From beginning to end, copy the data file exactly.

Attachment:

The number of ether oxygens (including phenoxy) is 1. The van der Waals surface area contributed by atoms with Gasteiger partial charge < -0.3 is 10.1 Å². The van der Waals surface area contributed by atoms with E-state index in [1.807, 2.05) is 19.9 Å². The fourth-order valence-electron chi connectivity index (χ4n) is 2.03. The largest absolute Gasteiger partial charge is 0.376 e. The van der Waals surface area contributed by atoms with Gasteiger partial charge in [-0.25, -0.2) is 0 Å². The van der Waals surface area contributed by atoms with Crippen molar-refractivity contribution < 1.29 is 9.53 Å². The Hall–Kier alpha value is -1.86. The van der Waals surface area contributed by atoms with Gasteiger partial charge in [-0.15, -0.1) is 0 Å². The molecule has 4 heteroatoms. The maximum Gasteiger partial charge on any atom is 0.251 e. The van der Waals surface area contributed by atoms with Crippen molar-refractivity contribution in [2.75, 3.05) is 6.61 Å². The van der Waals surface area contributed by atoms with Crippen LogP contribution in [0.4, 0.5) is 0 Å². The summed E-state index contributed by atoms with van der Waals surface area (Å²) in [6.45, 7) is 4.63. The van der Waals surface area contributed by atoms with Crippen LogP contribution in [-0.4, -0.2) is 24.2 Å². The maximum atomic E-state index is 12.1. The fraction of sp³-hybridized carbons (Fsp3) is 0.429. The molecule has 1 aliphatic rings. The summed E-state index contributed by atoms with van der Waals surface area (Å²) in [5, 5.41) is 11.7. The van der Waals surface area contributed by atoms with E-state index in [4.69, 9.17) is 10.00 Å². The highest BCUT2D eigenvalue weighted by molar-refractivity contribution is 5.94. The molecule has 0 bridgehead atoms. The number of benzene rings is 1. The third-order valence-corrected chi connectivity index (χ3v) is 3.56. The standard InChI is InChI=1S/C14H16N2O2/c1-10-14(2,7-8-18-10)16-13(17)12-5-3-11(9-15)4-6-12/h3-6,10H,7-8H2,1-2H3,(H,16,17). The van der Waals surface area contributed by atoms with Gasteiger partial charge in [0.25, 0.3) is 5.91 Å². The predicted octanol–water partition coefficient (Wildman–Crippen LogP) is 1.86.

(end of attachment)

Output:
The number of ether oxygens (including phenoxy) is 1. The van der Waals surface area contributed by atoms with Gasteiger partial charge < -0.3 is 10.1 Å². The van der Waals surface area contributed by atoms with E-state index in [1.807, 2.05) is 19.9 Å². The fourth-order valence-electron chi connectivity index (χ4n) is 2.03. The largest absolute Gasteiger partial charge is 0.376 e. The van der Waals surface area contributed by atoms with Gasteiger partial charge in [-0.25, -0.2) is 0 Å². The van der Waals surface area contributed by atoms with Crippen molar-refractivity contribution < 1.29 is 9.53 Å². The Hall–Kier alpha value is -1.86. The van der Waals surface area contributed by atoms with Gasteiger partial charge in [-0.15, -0.1) is 0 Å². The molecule has 4 heteroatoms. The maximum Gasteiger partial charge on any atom is 0.251 e. The van der Waals surface area contributed by atoms with Crippen molar-refractivity contribution in [2.75, 3.05) is 6.61 Å². The van der Waals surface area contributed by atoms with Crippen LogP contribution in [0.4, 0.5) is 0 Å². The summed E-state index contributed by atoms with van der Waals surface area (Å²) in [6.45, 7) is 4.63. The van der Waals surface area contributed by atoms with Crippen LogP contribution in [-0.4, -0.2) is 24.2 Å². The maximum atomic E-state index is 12.1. The fraction of sp³-hybridized carbons (Fsp3) is 0.429. The molecule has 1 aliphatic rings. The summed E-state index contributed by atoms with van der Waals surface area (Å²) in [5, 5.41) is 11.7. The van der Waals surface area contributed by atoms with E-state index in [4.69, 9.17) is 10.00 Å². The highest BCUT2D eigenvalue weighted by molar-refractivity contribution is 5.94. The molecule has 0 bridgehead atoms. The number of benzene rings is 1. The third-order valence-corrected chi connectivity index (χ3v) is 3.56. The standard InChI is InChI=1S/C14H16N2O2/c1-10-14(2,7-8-18-10)16-13(17)12-5-3-11(9-15)4-6-12/h3-6,10H,7-8H2,1-2H3,(H,16,17). The van der Waals surface area contributed by atoms with Gasteiger partial charge in [0.25, 0.3) is 5.91 Å². The predicted octanol–water partition coefficient (Wildman–Crippen LogP) is 1.86.